however is a tenet which neither reason ñor religion admits, and therefore the theory on which it is founded is untenable:

There is a third scheme which was adopted by the Stoics in ancient times, and has been revived by the Pelagians among the moderns. This theory supposes evil to be an inseparable concomitant of beings united to material bodies, and that a degree of iinperfection must be necessarily attached to finite creatures. But however plausible it may appear, there is this strong objection against its truth, that it supposes God to have created us imperfect, and yet that he requires a perfect obedience, contrary to those rules of equity by which he governs the whole of his intelligent creatures. In short, there is no theory invented by human wisdom; which can afford any consistent account of the origin of moral evil; and we would to this day have been bewildered in the mazes of uncertainty in our investigations on this subject, if the scriptures had not taught us the only true solution of the difficulties with which it is perplexed. From them we are informed, that God made man upright, and that “by one man sin entered into the world, and death by sin; and so death hath passed upon all men for that all have sinned.” As the doctrine of original sin is one in which we are all peculiarly interested, it is well deserving our research ; and therefore an inquiry into its nature, and the extent of its influence may be deemed important to every reflecting mind. In prosecuting this subject in detail, it will be necessary to shew,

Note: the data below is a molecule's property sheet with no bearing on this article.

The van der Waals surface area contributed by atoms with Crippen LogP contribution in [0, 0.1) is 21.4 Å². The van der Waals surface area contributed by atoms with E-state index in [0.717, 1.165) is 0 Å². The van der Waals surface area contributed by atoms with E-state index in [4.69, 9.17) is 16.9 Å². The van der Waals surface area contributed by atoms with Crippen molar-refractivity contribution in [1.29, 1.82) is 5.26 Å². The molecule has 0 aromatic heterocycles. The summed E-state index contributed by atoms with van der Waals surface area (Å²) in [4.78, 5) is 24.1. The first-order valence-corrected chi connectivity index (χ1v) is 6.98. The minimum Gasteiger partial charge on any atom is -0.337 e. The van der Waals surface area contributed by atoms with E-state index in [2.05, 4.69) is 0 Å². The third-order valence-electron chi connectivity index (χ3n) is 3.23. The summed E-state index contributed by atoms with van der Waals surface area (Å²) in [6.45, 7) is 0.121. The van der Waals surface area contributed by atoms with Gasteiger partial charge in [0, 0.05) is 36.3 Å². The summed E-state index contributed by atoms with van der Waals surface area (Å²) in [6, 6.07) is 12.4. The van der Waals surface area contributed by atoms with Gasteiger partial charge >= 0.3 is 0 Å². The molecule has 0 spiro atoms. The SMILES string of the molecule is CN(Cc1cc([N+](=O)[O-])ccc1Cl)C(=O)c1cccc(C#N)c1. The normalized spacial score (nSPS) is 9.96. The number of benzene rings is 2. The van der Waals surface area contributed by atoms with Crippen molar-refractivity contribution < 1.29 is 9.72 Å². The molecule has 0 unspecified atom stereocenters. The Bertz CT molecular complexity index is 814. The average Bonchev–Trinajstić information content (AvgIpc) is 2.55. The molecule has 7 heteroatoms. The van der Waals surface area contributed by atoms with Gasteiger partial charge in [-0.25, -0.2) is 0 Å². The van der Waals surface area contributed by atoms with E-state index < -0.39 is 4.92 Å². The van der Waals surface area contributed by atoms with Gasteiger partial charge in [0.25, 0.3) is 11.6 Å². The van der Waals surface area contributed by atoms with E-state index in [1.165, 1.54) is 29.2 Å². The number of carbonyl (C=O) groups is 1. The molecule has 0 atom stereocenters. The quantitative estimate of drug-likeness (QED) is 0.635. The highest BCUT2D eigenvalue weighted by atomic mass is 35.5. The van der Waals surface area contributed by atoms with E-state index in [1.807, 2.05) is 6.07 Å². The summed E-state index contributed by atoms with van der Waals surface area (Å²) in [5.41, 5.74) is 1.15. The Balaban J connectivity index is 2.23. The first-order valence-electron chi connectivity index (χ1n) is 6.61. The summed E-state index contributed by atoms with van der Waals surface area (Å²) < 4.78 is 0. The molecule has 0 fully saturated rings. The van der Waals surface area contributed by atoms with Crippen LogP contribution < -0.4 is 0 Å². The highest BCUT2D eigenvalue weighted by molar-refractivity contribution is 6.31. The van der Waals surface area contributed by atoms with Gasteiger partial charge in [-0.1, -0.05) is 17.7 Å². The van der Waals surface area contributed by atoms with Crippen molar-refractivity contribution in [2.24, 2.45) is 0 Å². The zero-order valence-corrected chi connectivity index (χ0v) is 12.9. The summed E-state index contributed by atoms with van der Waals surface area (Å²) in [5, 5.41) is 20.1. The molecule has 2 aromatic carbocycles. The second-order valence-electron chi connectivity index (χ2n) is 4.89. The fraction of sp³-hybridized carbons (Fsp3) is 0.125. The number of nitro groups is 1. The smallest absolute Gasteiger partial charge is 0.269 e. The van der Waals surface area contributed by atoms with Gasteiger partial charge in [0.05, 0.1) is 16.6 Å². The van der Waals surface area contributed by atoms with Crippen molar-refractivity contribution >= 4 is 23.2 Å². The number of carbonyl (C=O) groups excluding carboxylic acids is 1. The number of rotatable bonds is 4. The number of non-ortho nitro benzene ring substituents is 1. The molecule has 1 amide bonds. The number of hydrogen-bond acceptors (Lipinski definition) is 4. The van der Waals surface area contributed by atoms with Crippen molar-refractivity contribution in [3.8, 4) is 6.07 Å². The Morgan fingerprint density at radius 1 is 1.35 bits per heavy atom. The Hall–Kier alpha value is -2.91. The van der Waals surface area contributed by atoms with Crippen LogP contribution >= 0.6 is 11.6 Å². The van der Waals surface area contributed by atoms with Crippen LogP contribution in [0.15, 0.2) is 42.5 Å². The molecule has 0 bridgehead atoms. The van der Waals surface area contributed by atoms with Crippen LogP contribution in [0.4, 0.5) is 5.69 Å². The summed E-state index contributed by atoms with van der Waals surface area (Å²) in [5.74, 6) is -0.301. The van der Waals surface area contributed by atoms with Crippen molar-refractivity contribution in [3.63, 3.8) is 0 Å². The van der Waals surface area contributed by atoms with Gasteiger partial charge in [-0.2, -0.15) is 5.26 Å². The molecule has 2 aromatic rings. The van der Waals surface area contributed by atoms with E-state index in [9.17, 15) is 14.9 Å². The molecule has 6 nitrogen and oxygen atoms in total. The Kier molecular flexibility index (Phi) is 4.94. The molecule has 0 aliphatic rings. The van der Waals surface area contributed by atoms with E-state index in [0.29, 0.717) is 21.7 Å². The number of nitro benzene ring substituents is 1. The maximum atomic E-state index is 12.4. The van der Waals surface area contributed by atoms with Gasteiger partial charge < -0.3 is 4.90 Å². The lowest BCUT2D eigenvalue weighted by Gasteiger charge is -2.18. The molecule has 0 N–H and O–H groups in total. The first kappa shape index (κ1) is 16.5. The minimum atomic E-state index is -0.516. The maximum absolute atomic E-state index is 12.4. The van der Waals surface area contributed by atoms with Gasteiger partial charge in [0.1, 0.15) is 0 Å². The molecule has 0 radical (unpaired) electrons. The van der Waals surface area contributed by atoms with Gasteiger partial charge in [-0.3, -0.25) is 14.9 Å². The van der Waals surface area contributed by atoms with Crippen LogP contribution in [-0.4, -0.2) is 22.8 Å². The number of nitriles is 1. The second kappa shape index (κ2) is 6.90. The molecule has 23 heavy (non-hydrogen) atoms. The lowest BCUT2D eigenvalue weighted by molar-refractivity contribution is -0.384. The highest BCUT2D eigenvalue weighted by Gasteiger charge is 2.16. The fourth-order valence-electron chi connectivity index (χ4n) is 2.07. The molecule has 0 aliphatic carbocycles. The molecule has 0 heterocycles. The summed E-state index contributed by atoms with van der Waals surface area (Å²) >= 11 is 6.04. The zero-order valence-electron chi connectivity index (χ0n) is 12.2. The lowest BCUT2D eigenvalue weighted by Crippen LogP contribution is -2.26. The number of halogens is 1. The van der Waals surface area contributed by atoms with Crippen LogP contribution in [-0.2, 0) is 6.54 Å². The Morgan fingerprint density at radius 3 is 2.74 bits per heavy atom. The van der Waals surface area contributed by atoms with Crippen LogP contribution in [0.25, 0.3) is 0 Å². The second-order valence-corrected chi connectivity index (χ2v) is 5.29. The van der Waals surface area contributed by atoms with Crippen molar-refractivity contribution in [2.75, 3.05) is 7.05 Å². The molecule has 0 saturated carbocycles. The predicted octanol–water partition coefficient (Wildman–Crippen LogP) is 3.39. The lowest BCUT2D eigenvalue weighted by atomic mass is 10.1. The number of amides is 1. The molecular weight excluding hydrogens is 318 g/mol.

1. The proof of original sin, derived both from reason and revelation.

II. The nature of original sin, and how it is communicated to us.

It. The extent of the punishment to which we are liable by its imputation.

IV. The application of the subject. I. The evidences of original sin are many and palpable. Sin exists in the world at present, it has existed in all preceding ages, and may be traced up to Adam our first